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16.01.2007

Kiev has acquired international art pieces

The PinchukArtCenter opened today in Kiev, becoming the largest private museum of its kind in Ukraine and nearly all the CIS.  The Center is opening with an exhibition "The New Space" where works of Ukrainian and Ukrainian-Russian artists are exhibited with  masterpieces of international art stars of the last decade. Kiev is represented by Irina Kulik.  The opening ceremony promises to be quite spectacular - the show is staged by an invited producer Yuriy Grymov. An eccentric couple known as Eve and Adele in the art world has already arrived in Kiev. The attendance of these live "works of art" - bald transvestites in female dresses - is an inseparable attribute of every solid vernissage.

The well-known Ukrainian businessman Victor Pinchuk established a fund "Modern Art in Ukraine" in 2003. In three years he has succeeded in gathering a rather solid, actually museum-like collection of contemporary art works. His private collection was replenished with traditional pieces of art - Russian impressionist paintings of the 19th Century. But the art center exhibits only the most contemporary pieces to educate the public. The foreign part of the event was guided by Nicola Burrio, one of the greatest authorities of the world art stage, an author of catalogues dedicated to the art on the edge of 20th and 21st centuries; one of the founders of the Paris exhibition Center Palais de Tokyo, and a supervisor of Moscow and last Lyons biennale of the contemporary art. Mr Burrio recommended a French architect Philippe Ciambarette for designing the museum building, and the latter succeeded in creating an exciting setting. The new museum is hiding behind a facade of a last century  elaborat European building. Even most heart-rending works, which are typical of the Slavic style, are exhibited here with a fashionable western comfort. A hall that contains a photo exhibition by Boris Mikhailov "Near the Land" is especially impressive: a little gloomy, as though seen through a basement window, Soviet provincial views hang, as the author planned it, far below the spectators' eyes level. But there is no necessity to double over to have a close look at the pictures: comfortable designer's banquettes are placed in the center of the hall. The Ukrainian contemporary art is represented by practically all famous names - from the patriarchy in a picture by Boris Mikhailov to the group "The Institution of Unstable Thoughts". The Kiev-based museum exhibits both works of artists who live and work in Ukraine, such as Vasiliy Tsagolov, Vladimir Kozhukhar, Aleksandr Gnilitskiy, Oleg Tistol, Arsen Savadov and "Ukrainian Moscovites" Sergey Bratkov and Oleg Kulik who are considered to still belong to their historical motherland by their countrymen.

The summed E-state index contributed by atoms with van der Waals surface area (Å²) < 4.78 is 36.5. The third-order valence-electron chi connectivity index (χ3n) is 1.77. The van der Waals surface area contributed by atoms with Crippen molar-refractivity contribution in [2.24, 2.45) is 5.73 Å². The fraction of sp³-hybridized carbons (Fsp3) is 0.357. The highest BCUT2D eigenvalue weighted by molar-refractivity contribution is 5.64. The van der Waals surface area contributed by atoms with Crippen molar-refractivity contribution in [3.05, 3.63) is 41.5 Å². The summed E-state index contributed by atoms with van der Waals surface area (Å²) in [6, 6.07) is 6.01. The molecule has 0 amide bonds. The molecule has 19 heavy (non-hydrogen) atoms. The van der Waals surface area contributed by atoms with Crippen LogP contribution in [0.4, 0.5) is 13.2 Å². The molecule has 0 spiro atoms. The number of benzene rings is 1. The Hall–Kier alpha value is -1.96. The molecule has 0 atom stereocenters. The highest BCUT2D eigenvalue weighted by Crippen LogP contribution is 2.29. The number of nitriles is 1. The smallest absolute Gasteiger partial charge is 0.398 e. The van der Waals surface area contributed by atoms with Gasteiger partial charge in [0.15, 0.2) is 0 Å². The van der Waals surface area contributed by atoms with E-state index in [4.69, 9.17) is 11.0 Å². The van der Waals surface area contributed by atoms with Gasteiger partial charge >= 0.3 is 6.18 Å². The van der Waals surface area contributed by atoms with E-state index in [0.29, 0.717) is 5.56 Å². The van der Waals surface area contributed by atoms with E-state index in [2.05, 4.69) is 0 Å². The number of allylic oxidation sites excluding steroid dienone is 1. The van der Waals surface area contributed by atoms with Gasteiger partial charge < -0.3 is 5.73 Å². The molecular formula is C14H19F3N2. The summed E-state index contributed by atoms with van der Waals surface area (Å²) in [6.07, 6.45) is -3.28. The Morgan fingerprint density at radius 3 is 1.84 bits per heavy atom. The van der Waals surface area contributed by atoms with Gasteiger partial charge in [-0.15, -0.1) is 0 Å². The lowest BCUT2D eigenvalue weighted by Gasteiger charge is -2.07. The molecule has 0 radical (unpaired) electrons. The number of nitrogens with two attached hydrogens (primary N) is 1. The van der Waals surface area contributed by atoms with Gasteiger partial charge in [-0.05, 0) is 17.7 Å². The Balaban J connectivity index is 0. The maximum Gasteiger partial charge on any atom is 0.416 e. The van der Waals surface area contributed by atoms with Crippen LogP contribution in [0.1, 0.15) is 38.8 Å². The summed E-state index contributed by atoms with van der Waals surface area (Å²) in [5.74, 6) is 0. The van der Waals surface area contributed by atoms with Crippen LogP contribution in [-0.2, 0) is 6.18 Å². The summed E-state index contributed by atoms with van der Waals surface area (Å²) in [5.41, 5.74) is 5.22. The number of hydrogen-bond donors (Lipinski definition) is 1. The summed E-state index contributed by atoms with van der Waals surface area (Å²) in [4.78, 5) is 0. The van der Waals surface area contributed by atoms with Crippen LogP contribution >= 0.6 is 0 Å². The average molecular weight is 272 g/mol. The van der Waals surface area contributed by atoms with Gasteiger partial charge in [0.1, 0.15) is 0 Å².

The Ukrainian part of the exhibition contains occasional works created in the 20th  century. As for the western works, all of them are dated by the 2000s. "For Kiev, I wanted to create not just a museum of contemporary art but that of art of the 21st century," Mr Burrio said to a reporter. So, the principles the new collection is built on ignore traditional secondary works of paradigmatic classical artists like Picasso or Warhol, which is the rule for brand new museums, but allows fresh works of newly appearing stars - artists who are present at significant international exhibitions of the last century. They are Karsten Heller, Olafur Eliasson, Thomas Ruff or a very fashionable Indian Subodh Gupta. And works selected are really spectacular. Olafur Eliasson who became famous after the installation of his work "The Sun" in the turbine hall of the Tate Modern in London is represented by a six-meter "Upturned Tower of Shadows" - a tracery structure formed by fluorescent lamps that are lightened in a certain sequence. British artist Charles Sandison invites us for meditation to his dark "Living Rooms" with the walls where luminous letters are rotating forming the basic notions of human existence - "food", "dead", "old", "male", "female", "child"`... And "The Cuckoo" by French artist Franςois Xavier Vayan appears to be a fantastic aggregate, à la Jean Tangli, equipped with a complicated, absolutely nonfunctional and therefore comical system of colourful gear wheels, which are set in motion by balls rolling along the gutters.

It may seem that high-tech art of international art stars can be hardly combined with works of Ukrainians who are famous first of all for their paintings. But their grouping is not at all contradictory. Hyper-realistic, with a degraded view of "home video", paintings by Aleksandr Gnilitskyi perfectly match purposefully pixeled photos by a German artist Thomas Ruff and "The Orgy" with the participation of Hollywood stars created by Vasiliy Tsagolov finds an unexpected accord with a large-scale and looking like cheap popular print, work by a Thai painter Navi Ravanshaikul, who depicted all famous artists of the 20th century in the mise en scene "Marriage in Cana" by Veronese.

Generally, the Kiev new art center looks international both in form and in contents -- as any contemporary art museum should..
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